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Sleep Adv


STUDY OBJECTIVES: Sleep disruption is common in pregnancy, manifesting as insomnia in half of pregnant women as well as increasing objective nocturnal wakefulness across gestation. Despite potential overlap between insomnia and objective sleep disturbances in pregnancy, objective nocturnal wakefulness and its potential contributing factors remain uncharacterized in prenatal insomnia. The present study described objective sleep disturbances in pregnant women with insomnia and identified insomnia-related predictors of objective nocturnal wakefulness.

METHODS: Eighteen pregnant women with clinically significant insomnia symptoms (n = 12/18 with DSM-5 insomnia disorder) underwent two overnight polysomnography (PSG) studies. Insomnia symptoms (Insomnia Severity Index), depression and suicidal ideation (Edinburgh Postnatal Depression Scale), and nocturnal cognitive arousal (Pre-Sleep Arousal Scale, Cognitive factor) were assessed before bedtime on each PSG night. Unique to Night 2, participants were awakened after 2 minutes of N2 sleep and reported their in-lab nocturnal (i.e. pre-sleep) cognitive arousal.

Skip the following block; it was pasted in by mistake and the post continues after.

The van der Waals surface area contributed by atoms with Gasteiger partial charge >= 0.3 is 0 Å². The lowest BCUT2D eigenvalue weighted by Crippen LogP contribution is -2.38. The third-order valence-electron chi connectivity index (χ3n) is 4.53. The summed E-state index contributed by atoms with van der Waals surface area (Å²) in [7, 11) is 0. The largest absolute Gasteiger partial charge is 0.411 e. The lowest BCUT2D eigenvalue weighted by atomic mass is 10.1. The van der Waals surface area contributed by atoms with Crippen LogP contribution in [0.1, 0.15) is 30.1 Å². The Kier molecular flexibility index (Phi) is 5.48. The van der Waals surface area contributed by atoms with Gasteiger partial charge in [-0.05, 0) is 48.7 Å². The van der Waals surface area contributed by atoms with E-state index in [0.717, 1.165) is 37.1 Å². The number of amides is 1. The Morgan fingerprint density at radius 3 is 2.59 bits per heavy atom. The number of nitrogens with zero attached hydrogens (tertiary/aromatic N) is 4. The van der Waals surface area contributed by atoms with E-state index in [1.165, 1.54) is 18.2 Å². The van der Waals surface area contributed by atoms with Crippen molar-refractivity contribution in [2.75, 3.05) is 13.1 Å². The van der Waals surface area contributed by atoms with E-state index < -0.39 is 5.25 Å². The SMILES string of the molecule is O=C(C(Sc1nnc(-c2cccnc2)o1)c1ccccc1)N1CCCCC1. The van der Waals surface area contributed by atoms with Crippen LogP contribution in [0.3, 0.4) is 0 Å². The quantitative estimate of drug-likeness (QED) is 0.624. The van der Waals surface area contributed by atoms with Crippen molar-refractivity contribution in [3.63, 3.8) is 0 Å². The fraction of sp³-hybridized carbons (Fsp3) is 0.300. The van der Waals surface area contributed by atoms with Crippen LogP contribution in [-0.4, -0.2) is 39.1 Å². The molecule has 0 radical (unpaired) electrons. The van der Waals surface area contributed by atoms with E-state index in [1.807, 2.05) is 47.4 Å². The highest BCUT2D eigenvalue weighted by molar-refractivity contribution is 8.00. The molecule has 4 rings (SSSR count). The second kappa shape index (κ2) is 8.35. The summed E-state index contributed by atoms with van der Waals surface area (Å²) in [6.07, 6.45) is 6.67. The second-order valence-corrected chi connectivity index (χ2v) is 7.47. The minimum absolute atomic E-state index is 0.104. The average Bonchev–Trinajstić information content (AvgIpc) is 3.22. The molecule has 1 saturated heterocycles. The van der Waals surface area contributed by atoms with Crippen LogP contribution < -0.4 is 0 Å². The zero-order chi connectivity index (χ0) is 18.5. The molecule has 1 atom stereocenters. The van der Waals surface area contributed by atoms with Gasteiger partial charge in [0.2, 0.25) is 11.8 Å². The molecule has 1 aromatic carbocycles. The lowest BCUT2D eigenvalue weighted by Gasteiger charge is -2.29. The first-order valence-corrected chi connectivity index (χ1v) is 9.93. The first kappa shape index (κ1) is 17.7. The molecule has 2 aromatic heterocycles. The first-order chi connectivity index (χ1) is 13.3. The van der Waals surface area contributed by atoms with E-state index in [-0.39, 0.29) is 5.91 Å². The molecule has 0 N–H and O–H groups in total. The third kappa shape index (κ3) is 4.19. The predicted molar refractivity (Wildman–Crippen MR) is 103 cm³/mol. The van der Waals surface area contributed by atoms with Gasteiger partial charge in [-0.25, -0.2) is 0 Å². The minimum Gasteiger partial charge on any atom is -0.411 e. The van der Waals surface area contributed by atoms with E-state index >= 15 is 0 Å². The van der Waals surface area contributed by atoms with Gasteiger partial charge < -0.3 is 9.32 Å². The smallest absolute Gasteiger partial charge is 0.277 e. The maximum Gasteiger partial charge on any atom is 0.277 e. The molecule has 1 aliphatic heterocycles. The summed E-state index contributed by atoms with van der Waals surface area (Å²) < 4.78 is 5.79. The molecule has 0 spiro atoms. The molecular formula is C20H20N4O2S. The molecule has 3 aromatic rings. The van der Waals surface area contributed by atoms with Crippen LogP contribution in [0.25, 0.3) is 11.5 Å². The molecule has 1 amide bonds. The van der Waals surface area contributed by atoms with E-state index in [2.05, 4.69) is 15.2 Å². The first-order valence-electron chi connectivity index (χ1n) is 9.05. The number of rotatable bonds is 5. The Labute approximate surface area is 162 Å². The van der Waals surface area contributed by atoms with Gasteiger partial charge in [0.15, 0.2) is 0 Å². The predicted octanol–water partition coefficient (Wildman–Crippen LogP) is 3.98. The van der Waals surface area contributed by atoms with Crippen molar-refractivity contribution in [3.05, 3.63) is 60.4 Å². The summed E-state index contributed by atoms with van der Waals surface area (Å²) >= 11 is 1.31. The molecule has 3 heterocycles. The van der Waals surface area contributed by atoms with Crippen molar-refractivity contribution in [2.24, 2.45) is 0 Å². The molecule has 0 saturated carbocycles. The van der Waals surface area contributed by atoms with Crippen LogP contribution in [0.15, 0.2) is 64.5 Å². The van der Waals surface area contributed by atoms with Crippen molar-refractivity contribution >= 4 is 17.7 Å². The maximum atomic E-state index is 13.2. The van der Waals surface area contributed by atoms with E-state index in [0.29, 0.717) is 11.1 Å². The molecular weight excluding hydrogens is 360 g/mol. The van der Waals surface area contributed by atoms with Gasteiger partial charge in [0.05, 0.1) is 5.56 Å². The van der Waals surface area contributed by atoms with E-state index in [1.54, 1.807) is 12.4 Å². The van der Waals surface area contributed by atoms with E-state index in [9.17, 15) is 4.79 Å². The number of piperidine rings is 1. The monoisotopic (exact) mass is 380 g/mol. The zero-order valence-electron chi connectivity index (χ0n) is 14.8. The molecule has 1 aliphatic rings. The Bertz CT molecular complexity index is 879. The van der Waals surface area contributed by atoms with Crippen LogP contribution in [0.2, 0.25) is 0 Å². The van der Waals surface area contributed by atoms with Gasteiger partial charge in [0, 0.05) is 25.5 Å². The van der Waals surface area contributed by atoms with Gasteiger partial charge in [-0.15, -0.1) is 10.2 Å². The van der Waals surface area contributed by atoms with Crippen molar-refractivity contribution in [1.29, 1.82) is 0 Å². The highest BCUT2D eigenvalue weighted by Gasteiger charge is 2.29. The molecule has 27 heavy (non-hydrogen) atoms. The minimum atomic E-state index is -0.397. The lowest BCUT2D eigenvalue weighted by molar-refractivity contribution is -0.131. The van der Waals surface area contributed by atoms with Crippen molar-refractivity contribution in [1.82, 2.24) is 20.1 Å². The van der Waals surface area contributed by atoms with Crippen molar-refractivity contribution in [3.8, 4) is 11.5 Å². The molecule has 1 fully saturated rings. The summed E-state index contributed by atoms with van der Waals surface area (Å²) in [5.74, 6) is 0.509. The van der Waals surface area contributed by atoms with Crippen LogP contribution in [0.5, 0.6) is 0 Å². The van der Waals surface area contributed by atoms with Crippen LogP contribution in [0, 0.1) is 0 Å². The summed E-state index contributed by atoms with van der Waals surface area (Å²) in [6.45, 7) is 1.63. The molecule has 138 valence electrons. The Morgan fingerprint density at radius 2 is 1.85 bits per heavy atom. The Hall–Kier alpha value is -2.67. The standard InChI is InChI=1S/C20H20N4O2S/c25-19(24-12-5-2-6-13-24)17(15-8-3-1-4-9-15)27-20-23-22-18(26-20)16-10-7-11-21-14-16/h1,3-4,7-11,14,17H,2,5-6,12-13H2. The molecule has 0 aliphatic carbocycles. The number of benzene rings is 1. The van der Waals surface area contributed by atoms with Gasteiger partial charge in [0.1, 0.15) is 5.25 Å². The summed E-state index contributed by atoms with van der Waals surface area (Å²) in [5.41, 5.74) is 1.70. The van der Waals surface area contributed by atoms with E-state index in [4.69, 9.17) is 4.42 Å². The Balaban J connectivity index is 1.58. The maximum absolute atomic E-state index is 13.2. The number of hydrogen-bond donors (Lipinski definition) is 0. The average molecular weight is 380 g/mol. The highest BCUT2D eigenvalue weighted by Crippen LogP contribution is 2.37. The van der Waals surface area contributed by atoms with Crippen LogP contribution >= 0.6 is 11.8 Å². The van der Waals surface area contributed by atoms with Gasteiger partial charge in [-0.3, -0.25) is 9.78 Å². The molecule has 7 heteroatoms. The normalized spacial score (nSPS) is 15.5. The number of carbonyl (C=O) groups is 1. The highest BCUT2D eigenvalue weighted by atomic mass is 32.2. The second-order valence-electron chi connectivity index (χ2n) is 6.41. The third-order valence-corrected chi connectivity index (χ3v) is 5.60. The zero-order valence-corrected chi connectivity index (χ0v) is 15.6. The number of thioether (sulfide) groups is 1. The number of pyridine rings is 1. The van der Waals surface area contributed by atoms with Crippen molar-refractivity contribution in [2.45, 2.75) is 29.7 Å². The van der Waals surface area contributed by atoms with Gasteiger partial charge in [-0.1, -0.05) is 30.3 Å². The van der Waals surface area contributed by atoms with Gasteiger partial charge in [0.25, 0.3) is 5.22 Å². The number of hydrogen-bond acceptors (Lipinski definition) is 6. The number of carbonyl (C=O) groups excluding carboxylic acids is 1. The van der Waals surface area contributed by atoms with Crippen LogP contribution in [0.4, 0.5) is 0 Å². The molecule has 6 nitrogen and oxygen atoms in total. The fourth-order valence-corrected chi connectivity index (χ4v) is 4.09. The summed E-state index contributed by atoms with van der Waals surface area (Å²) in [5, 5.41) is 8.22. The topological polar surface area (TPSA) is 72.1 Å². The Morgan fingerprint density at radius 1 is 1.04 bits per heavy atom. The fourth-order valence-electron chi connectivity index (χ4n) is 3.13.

RESULTS: Difficulty maintaining sleep was the most common objective sleep disturbance affecting 65%-67% of women across both nights, which contributed to short and inefficient sleep. Nocturnal cognitive arousal and suicidal ideation were the most robust predictors of objective nocturnal wakefulness. Preliminary evidence suggested nocturnal cognitive arousal mediates the effects of suicidal ideation and insomnia symptoms on objective nocturnal wakefulness.

CONCLUSIONS: Nocturnal cognitive arousal may facilitate upstream effects of suicidal ideation and insomnia symptoms on objective nocturnal wakefulness. Insomnia therapeutics reducing nocturnal cognitive arousal may benefit objective sleep in pregnant women presenting with these symptoms.

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